Sunday, March 02, 2008

Of mice

I wonder how many times I've made another person feel the way I felt today.

Completely unnecessary.

Soon after his 85th birthday, my father realized he was no longer strong enough to give the weekly sermon in the small church he pastored.

He summed it up: “If I can’t preach any more, what good am I?”

The irony is, Dad had a work ethic that wouldn’t quit. When he came to visit, he wasn’t content to relax. He wanted a list of projects to complete. If he wasn’t working, he grew restless. He would even find things he thought needed improvement, whether I’d asked for him to do it or not. If he could have died while delivering a message, he would have died happy. Yet from a child, Dad knew that his “works” were not the source of his significance.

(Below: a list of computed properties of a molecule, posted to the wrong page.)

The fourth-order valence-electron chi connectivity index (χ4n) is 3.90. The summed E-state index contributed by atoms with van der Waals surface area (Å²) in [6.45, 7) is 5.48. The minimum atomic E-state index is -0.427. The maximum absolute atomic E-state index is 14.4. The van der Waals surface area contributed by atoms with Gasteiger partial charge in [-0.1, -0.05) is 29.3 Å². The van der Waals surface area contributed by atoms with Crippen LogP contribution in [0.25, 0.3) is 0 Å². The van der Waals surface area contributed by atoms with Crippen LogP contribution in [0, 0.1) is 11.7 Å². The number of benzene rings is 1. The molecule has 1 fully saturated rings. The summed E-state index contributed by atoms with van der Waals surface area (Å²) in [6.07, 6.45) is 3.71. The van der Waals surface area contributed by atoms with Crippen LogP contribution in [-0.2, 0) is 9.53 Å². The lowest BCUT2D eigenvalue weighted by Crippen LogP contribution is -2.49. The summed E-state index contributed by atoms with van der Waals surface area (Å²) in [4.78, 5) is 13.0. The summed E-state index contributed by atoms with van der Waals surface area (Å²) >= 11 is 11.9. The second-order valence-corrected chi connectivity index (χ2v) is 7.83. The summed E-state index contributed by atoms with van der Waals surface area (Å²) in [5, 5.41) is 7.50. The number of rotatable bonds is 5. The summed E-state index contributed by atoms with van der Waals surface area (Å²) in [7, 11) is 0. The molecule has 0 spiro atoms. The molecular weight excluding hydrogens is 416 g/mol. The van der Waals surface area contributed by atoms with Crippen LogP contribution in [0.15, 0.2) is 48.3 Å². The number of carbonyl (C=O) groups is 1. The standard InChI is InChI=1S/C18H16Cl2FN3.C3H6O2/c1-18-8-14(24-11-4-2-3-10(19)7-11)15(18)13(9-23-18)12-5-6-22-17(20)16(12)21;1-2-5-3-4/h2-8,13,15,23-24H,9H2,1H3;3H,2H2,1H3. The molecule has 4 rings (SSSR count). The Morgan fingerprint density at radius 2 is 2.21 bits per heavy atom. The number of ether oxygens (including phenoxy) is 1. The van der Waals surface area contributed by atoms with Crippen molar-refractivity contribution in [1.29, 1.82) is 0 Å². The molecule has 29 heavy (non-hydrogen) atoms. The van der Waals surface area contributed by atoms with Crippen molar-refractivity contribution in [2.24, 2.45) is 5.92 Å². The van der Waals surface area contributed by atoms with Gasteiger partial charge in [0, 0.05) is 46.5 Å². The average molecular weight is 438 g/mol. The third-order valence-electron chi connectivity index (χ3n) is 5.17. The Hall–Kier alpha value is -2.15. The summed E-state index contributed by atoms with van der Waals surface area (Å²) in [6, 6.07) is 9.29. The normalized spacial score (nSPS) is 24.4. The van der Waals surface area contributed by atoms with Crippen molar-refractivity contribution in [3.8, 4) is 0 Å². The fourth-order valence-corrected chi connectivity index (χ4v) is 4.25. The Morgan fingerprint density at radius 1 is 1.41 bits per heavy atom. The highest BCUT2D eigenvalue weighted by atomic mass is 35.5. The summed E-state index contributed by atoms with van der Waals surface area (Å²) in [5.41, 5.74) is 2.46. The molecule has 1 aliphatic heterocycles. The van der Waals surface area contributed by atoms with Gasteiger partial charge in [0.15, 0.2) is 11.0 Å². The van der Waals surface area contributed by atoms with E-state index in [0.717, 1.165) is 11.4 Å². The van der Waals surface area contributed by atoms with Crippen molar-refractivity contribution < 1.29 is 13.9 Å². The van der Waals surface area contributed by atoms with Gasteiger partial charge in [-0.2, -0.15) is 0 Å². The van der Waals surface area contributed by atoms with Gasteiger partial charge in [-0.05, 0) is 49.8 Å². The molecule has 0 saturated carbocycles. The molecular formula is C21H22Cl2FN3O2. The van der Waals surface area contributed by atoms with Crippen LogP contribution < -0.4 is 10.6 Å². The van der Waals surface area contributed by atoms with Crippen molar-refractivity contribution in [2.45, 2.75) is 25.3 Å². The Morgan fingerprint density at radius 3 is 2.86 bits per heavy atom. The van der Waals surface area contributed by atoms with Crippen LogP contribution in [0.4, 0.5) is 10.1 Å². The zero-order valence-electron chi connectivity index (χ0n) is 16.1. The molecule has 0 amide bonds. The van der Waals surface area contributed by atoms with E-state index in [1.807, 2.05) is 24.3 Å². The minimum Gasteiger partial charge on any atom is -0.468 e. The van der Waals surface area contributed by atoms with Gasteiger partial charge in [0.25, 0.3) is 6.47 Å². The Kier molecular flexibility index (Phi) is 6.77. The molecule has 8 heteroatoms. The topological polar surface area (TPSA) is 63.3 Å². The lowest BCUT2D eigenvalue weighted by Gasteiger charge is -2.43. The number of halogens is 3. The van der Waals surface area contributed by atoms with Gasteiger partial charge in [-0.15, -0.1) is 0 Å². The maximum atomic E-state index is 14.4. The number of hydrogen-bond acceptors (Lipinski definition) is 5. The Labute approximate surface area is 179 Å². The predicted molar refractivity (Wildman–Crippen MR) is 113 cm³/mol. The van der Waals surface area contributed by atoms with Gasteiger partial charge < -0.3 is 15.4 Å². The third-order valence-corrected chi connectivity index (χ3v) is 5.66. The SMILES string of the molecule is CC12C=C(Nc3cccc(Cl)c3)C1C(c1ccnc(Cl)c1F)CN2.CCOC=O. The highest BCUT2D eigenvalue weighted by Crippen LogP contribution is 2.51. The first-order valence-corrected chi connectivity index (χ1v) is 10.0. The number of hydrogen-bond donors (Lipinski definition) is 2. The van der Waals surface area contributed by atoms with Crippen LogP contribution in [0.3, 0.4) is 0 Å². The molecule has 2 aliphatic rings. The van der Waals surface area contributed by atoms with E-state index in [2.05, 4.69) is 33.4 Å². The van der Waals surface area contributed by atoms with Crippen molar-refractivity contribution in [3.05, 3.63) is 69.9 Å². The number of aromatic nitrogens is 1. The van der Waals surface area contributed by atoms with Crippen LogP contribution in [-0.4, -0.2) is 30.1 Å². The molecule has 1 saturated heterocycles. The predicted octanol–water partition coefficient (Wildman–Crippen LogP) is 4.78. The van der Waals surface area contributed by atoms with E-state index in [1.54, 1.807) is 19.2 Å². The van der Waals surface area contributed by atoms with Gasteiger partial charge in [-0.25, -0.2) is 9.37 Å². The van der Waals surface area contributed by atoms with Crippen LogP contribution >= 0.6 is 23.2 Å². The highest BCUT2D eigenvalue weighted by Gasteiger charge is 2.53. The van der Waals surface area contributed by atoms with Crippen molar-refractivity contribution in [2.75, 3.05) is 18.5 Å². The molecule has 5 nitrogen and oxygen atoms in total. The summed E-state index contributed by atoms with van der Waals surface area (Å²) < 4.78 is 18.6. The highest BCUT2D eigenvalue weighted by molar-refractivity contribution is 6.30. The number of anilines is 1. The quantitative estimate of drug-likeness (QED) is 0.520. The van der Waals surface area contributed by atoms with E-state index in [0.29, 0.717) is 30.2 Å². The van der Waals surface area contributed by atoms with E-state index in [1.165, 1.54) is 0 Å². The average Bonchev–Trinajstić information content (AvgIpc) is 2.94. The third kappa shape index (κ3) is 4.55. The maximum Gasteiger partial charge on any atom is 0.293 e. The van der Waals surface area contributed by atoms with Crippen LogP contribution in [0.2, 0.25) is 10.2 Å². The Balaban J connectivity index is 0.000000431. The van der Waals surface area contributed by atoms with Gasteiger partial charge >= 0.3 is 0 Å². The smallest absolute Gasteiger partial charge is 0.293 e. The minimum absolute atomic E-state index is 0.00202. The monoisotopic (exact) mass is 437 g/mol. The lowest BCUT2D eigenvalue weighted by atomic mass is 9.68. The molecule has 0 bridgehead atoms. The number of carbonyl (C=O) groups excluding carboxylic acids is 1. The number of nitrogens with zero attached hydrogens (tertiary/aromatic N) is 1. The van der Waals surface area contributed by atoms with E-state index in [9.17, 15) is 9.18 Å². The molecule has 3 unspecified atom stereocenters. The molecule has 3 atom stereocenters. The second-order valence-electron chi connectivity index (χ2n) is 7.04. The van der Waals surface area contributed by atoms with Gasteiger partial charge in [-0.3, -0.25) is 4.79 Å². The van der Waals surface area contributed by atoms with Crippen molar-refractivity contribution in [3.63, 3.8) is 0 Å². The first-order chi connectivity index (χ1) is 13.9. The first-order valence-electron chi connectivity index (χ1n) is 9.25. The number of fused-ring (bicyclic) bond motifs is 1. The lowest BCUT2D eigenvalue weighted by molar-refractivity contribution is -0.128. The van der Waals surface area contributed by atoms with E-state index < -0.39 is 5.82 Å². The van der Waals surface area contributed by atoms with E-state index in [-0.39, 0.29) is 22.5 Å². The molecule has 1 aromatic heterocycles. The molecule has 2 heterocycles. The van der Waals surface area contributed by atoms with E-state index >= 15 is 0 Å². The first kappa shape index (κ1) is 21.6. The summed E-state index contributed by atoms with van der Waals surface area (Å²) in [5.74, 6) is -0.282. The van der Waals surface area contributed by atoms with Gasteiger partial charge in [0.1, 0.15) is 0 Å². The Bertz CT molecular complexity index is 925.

It was too shocking a statement for me to sweep aside with the dementia brush. Dad’s statement reflects an attitude quite pervasive in us all. We work. We work hard. We take on more than we can effectively handle. We burn out.

All pursuing one lofty goal: to be Needed. Significant. Worthy.

It troubles me to no end to think how easily I could be replaced. It saddens me to measure how much I contribute against how much I believe is needful. Yet as a wise person once said, “When you have too much in your life, what is truly important gets lost in the clutter.”

I’m in the process of giving serious consideration to decluttering my commitments.

Because What I Do has nothing to do with Who I Am.

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